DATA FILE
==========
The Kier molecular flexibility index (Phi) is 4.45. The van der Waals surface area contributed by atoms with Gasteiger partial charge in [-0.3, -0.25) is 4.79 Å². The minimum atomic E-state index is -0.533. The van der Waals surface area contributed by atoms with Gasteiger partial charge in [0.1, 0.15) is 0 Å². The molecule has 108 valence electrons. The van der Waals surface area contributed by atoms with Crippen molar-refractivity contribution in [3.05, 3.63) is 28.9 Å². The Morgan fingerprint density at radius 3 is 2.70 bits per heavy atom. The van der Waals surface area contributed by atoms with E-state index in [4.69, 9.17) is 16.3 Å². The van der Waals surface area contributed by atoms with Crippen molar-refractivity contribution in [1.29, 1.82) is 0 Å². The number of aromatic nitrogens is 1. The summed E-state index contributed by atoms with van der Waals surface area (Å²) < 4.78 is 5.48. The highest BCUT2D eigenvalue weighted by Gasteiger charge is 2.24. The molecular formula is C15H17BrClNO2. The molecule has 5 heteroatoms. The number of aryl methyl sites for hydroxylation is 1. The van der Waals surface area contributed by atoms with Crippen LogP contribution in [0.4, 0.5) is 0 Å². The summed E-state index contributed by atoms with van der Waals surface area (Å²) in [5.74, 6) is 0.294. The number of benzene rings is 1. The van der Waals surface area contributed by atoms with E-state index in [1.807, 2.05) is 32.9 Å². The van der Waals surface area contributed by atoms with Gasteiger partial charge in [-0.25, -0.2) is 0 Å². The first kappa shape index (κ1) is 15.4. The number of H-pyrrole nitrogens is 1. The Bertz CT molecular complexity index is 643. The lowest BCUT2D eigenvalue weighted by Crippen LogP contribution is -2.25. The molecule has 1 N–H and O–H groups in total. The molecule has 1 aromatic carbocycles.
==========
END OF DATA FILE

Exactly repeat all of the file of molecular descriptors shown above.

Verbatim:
The Kier molecular flexibility index (Phi) is 4.45. The van der Waals surface area contributed by atoms with Gasteiger partial charge in [-0.3, -0.25) is 4.79 Å². The minimum atomic E-state index is -0.533. The van der Waals surface area contributed by atoms with Gasteiger partial charge in [0.1, 0.15) is 0 Å². The molecule has 108 valence electrons. The van der Waals surface area contributed by atoms with Crippen molar-refractivity contribution in [3.05, 3.63) is 28.9 Å². The Morgan fingerprint density at radius 3 is 2.70 bits per heavy atom. The van der Waals surface area contributed by atoms with E-state index in [4.69, 9.17) is 16.3 Å². The van der Waals surface area contributed by atoms with Crippen molar-refractivity contribution in [1.29, 1.82) is 0 Å². The number of aromatic nitrogens is 1. The summed E-state index contributed by atoms with van der Waals surface area (Å²) < 4.78 is 5.48. The highest BCUT2D eigenvalue weighted by Gasteiger charge is 2.24. The molecular formula is C15H17BrClNO2. The molecule has 5 heteroatoms. The number of aryl methyl sites for hydroxylation is 1. The van der Waals surface area contributed by atoms with Crippen LogP contribution in [0.4, 0.5) is 0 Å². The summed E-state index contributed by atoms with van der Waals surface area (Å²) in [5.74, 6) is 0.294. The number of benzene rings is 1. The van der Waals surface area contributed by atoms with E-state index in [1.807, 2.05) is 32.9 Å². The van der Waals surface area contributed by atoms with Gasteiger partial charge in [-0.25, -0.2) is 0 Å². The first kappa shape index (κ1) is 15.4. The number of H-pyrrole nitrogens is 1. The Bertz CT molecular complexity index is 643. The lowest BCUT2D eigenvalue weighted by Crippen LogP contribution is -2.25. The molecule has 1 N–H and O–H groups in total. The molecule has 1 aromatic carbocycles.